Hurricane Dorian is an example of how important it is to plan for an emergency or disaster situation, according to Tamilene Black, an emergency management specialist with the Installation Emergency Operations Center.
The threat of Dorian ushered in September, which is National Preparedness Month.
Black said it’s important to be informed. Make a plan. Build a kit and get involved to be prepared for any emergency situation. National Preparedness Month is a time to remind everyone the importance of being ready.
“We want to see everyone review established exercises and refine or if needed, develop emergency preparedness plans,” Black said. “It’s important for everyone to have a plan. Have an emergency kit available at home and in your vehicle. Prepare your home, think about everything, including your finances and your pets.”
Black said Soldiers, their family members, as well as the civilian workforce need to know what to do before, during and after an emergency. That includes, understanding how they will be notified about emergencies, evacuation routes, shelter locations, or strategies for sheltering in place.
“It’s important to consider the limitations and any special needs for each family member,” she said. “Make a plan and prepare for multiple scenarios. The family may or may not be together when an emergency happens so plan early and then update those plans with lessons learned after each incident.”
If there are family pets, how will they be cared for and protected? How will you communicate if there is no phone or cellular service available? How will family members get to safe locations with or without transportation are good questions to address in the plan.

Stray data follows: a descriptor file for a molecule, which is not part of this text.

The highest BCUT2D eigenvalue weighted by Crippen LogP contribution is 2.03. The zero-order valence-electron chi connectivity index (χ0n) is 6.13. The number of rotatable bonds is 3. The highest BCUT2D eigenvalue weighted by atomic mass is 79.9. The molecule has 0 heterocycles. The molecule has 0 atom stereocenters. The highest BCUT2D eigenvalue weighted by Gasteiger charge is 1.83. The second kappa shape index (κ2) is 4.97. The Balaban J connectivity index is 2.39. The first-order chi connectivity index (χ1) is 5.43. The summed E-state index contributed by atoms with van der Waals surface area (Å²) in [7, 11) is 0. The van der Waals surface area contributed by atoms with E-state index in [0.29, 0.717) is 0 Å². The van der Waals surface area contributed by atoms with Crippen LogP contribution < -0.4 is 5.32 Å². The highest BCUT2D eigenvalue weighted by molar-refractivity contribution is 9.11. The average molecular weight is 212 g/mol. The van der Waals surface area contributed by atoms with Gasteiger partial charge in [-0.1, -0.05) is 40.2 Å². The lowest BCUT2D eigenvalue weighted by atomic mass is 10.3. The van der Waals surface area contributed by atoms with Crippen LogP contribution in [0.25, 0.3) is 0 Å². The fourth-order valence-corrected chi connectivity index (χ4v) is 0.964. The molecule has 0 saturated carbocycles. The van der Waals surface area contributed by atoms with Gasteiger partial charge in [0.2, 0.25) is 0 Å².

Black said people should plan to keep cash, flashlights and batteries on hand in case of an emergency. Take photos of important documents and personal items. In the emergency kit, have enough food, water and medications for at least 72 hours. If you have children, add your toys or games for your children.
“It’s a good idea to have a kit for your home and vehicle,” Black said. “Include whatever you need to survive for at least 72 hours.”
Once the plan is developed and the emergency kit is put together, Black would like to see families practice their plans. She also encourages parents to review their children’s school Emergency Action Plan with teachers.
On Redstone Arsenal, Black said a new mass warning notification system called “Alert!” replaced “AtHoc” earlier this year. If you are assigned a unit identification code on Redstone Arsenal, you are automatically enrolled in the Alert! System. She said each employee should update his or her information on the website, alert.csd.disa.mil. If you have questions about the system, email firstname.lastname@example.org.
This year’s national theme established by the Federal Emergency Management Agency is “Prepared, Not Scared.” Weekly topics are broken down into Sept. 1-7, which focuses on saving early for disaster costs. Week 2, Sept. 8-14, focuses on making a plan to prepare for disasters. Week 3, Sept. 15-21, the focus will be on teaching youth to prepare for disasters; and the last week, Sept 22-30, the focus is on getting involved in your community’s preparedness.